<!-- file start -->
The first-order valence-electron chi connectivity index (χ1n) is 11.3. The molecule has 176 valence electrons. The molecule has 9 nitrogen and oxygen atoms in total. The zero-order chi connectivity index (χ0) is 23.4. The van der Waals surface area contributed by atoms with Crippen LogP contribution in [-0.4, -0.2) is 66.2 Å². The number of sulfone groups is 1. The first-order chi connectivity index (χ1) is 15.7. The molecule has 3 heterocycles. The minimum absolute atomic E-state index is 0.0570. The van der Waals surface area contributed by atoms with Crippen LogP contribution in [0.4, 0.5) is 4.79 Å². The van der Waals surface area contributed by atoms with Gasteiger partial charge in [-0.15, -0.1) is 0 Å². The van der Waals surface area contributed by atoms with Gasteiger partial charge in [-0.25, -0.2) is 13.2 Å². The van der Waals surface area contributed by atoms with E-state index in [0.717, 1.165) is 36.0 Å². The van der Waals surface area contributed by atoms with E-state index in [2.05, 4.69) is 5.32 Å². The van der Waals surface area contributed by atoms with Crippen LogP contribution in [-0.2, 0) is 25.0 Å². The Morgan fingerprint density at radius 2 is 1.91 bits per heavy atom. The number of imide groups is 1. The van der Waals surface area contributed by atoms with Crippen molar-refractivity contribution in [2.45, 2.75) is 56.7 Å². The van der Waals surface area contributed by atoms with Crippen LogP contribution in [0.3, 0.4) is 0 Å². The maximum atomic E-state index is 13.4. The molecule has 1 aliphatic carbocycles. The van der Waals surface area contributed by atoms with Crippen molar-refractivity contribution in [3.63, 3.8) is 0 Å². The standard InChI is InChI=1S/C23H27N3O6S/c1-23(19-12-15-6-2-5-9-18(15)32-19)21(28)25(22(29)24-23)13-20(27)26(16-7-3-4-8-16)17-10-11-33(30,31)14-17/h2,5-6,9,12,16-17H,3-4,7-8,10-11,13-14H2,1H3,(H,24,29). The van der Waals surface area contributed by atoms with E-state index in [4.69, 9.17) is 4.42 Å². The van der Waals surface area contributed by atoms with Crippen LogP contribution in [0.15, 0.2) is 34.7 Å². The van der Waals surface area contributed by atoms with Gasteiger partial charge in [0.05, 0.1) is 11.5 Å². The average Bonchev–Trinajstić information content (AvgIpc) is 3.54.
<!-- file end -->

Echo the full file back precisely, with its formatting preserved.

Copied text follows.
The first-order valence-electron chi connectivity index (χ1n) is 11.3. The molecule has 176 valence electrons. The molecule has 9 nitrogen and oxygen atoms in total. The zero-order chi connectivity index (χ0) is 23.4. The van der Waals surface area contributed by atoms with Crippen LogP contribution in [-0.4, -0.2) is 66.2 Å². The number of sulfone groups is 1. The first-order chi connectivity index (χ1) is 15.7. The molecule has 3 heterocycles. The minimum absolute atomic E-state index is 0.0570. The van der Waals surface area contributed by atoms with Crippen LogP contribution in [0.4, 0.5) is 4.79 Å². The van der Waals surface area contributed by atoms with Gasteiger partial charge in [-0.15, -0.1) is 0 Å². The van der Waals surface area contributed by atoms with Gasteiger partial charge in [-0.25, -0.2) is 13.2 Å². The van der Waals surface area contributed by atoms with E-state index in [0.717, 1.165) is 36.0 Å². The van der Waals surface area contributed by atoms with E-state index in [2.05, 4.69) is 5.32 Å². The van der Waals surface area contributed by atoms with Crippen LogP contribution in [-0.2, 0) is 25.0 Å². The Morgan fingerprint density at radius 2 is 1.91 bits per heavy atom. The number of imide groups is 1. The van der Waals surface area contributed by atoms with Crippen molar-refractivity contribution in [2.45, 2.75) is 56.7 Å². The van der Waals surface area contributed by atoms with Crippen LogP contribution in [0.3, 0.4) is 0 Å². The maximum atomic E-state index is 13.4. The molecule has 1 aliphatic carbocycles. The van der Waals surface area contributed by atoms with Crippen molar-refractivity contribution in [3.63, 3.8) is 0 Å². The standard InChI is InChI=1S/C23H27N3O6S/c1-23(19-12-15-6-2-5-9-18(15)32-19)21(28)25(22(29)24-23)13-20(27)26(16-7-3-4-8-16)17-10-11-33(30,31)14-17/h2,5-6,9,12,16-17H,3-4,7-8,10-11,13-14H2,1H3,(H,24,29). The van der Waals surface area contributed by atoms with E-state index in [4.69, 9.17) is 4.42 Å². The van der Waals surface area contributed by atoms with Crippen LogP contribution in [0.15, 0.2) is 34.7 Å². The van der Waals surface area contributed by atoms with Gasteiger partial charge in [0.05, 0.1) is 11.5 Å². The average Bonchev–Trinajstić information content (AvgIpc) is 3.54.